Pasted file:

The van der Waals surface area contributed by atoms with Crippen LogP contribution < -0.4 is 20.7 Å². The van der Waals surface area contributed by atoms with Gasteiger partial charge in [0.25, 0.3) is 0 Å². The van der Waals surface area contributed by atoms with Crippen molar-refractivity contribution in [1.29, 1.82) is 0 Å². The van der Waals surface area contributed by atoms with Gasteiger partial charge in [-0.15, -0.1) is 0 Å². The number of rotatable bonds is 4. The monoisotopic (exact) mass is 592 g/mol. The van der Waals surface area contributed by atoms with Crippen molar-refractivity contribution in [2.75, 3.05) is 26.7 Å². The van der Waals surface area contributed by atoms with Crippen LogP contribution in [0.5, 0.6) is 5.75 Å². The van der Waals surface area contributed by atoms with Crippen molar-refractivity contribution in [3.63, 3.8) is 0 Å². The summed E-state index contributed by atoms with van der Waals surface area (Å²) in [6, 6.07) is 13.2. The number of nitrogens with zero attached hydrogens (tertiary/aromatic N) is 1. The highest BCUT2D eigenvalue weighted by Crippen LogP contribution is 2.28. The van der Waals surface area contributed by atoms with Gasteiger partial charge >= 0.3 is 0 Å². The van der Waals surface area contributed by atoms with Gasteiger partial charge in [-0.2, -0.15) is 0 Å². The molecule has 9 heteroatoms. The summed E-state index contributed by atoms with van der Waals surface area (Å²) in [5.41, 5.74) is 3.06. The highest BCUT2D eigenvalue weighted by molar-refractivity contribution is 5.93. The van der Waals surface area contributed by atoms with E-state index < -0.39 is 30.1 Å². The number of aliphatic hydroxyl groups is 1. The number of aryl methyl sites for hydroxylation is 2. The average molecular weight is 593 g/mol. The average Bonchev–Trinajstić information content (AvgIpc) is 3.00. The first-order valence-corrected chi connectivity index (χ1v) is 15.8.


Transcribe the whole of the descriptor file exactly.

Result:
The van der Waals surface area contributed by atoms with Crippen LogP contribution < -0.4 is 20.7 Å². The van der Waals surface area contributed by atoms with Gasteiger partial charge in [0.25, 0.3) is 0 Å². The van der Waals surface area contributed by atoms with Crippen molar-refractivity contribution in [1.29, 1.82) is 0 Å². The van der Waals surface area contributed by atoms with Gasteiger partial charge in [-0.15, -0.1) is 0 Å². The number of rotatable bonds is 4. The monoisotopic (exact) mass is 592 g/mol. The van der Waals surface area contributed by atoms with Crippen molar-refractivity contribution in [2.75, 3.05) is 26.7 Å². The van der Waals surface area contributed by atoms with Crippen LogP contribution in [0.5, 0.6) is 5.75 Å². The van der Waals surface area contributed by atoms with Crippen molar-refractivity contribution in [3.63, 3.8) is 0 Å². The summed E-state index contributed by atoms with van der Waals surface area (Å²) in [6, 6.07) is 13.2. The number of nitrogens with zero attached hydrogens (tertiary/aromatic N) is 1. The highest BCUT2D eigenvalue weighted by Crippen LogP contribution is 2.28. The van der Waals surface area contributed by atoms with Gasteiger partial charge >= 0.3 is 0 Å². The van der Waals surface area contributed by atoms with Gasteiger partial charge in [-0.2, -0.15) is 0 Å². The molecule has 9 heteroatoms. The summed E-state index contributed by atoms with van der Waals surface area (Å²) in [5.41, 5.74) is 3.06. The highest BCUT2D eigenvalue weighted by molar-refractivity contribution is 5.93. The van der Waals surface area contributed by atoms with E-state index < -0.39 is 30.1 Å². The number of aliphatic hydroxyl groups is 1. The number of aryl methyl sites for hydroxylation is 2. The average molecular weight is 593 g/mol. The average Bonchev–Trinajstić information content (AvgIpc) is 3.00. The first-order valence-corrected chi connectivity index (χ1v) is 15.8.